This past week, we had a need to convert a directory of filesnames into some bare-bones metadata. The filenames themselves contained the metadata we wanted, and generally followed a pattern that looked like this:
BoxNameYear-001 — or, the name of a box, a four-digit year, and a unique identifier appended by a dash.
It turned out to be simple enough to solve this with bash. The script I came up with was:
#!/usr/bin/bash re='[[:alpha:]]+|[0-9]+' echo "box,year,no,filetype" for f in *.tiff; do [[ ! -e $f ]] && continue grep -Eo $re <<< "$f" | sed 's/ \n/,/g;/^$/d' | paste -d, - - - - done
The script takes a directory of files that follows this naming convention and generates a CSV file. We set up the structure with the
echo, then loop through the files and look for any file with the appropriate extension (in this case, a
.tiff). Then, simply enough, we use
grep to match our regular expression against the file name,
sed to do some in-line editing and add a comma as a separator to each line, and finally use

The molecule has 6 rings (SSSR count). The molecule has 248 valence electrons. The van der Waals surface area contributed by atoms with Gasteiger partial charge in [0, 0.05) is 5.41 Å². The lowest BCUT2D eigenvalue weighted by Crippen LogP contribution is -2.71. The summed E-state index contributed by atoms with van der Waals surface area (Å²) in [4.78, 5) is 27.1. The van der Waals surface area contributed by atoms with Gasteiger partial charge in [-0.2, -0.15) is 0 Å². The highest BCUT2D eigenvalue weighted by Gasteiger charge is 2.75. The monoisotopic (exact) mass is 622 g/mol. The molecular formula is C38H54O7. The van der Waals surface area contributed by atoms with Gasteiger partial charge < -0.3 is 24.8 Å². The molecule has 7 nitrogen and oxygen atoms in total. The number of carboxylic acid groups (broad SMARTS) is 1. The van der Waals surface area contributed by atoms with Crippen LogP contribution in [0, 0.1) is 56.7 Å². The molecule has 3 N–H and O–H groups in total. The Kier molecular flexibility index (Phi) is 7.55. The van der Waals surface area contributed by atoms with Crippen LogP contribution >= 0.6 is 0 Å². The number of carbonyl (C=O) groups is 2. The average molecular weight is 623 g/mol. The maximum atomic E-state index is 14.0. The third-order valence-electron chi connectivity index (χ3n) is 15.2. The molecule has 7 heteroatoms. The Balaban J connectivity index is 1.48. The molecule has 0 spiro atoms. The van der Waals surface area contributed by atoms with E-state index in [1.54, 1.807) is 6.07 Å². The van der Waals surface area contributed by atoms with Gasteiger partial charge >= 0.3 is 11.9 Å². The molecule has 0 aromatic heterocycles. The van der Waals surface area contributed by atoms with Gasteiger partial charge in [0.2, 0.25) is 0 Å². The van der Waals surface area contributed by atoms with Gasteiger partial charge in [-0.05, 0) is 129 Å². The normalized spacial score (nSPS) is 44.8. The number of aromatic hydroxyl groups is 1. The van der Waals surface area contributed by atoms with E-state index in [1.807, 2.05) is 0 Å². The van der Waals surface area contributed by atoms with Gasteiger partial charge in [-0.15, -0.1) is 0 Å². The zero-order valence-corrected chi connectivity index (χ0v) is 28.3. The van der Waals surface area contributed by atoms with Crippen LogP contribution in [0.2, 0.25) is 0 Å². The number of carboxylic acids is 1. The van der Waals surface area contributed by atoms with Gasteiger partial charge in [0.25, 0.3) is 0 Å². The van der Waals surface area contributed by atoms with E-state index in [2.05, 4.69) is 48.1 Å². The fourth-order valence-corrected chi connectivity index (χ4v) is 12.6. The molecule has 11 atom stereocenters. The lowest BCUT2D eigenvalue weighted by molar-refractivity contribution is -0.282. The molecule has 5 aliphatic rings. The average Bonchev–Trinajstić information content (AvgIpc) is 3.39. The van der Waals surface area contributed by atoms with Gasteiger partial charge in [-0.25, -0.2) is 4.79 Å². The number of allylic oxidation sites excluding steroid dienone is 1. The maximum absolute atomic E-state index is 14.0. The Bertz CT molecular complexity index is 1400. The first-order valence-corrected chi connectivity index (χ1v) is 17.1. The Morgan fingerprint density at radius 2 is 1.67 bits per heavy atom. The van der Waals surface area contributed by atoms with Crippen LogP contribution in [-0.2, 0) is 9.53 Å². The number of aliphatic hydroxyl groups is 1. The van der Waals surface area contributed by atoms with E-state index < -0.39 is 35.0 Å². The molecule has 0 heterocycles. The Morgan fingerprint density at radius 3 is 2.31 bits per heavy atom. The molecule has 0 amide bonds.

paste -d to convert the newline output into a single line.
Let’s imagine a set of filenames that look like this:
JoeSmith1950-001.tiff JoeSmith1950-028.tiff JoeSmith1950-033.tiff JoeSmith1950-046.tiff
We can run our script from the command line (
sh filemetadata.sh > metadata.csv) and we’ll be left with a CSV file that looks like this:
box,year,no,filetype JoeSmith,1950,001,tiff JoeSmith,1950,028,tiff JoeSmith,1950,033,tiff JoeSmith,1950,046,tiff
It had been a while since I’d done bash scripting, and I have to say I’m pretty pleased with how simple the solution turned out to be. If you have a need for something similar, some minor tweaks to the script above should get you started as well.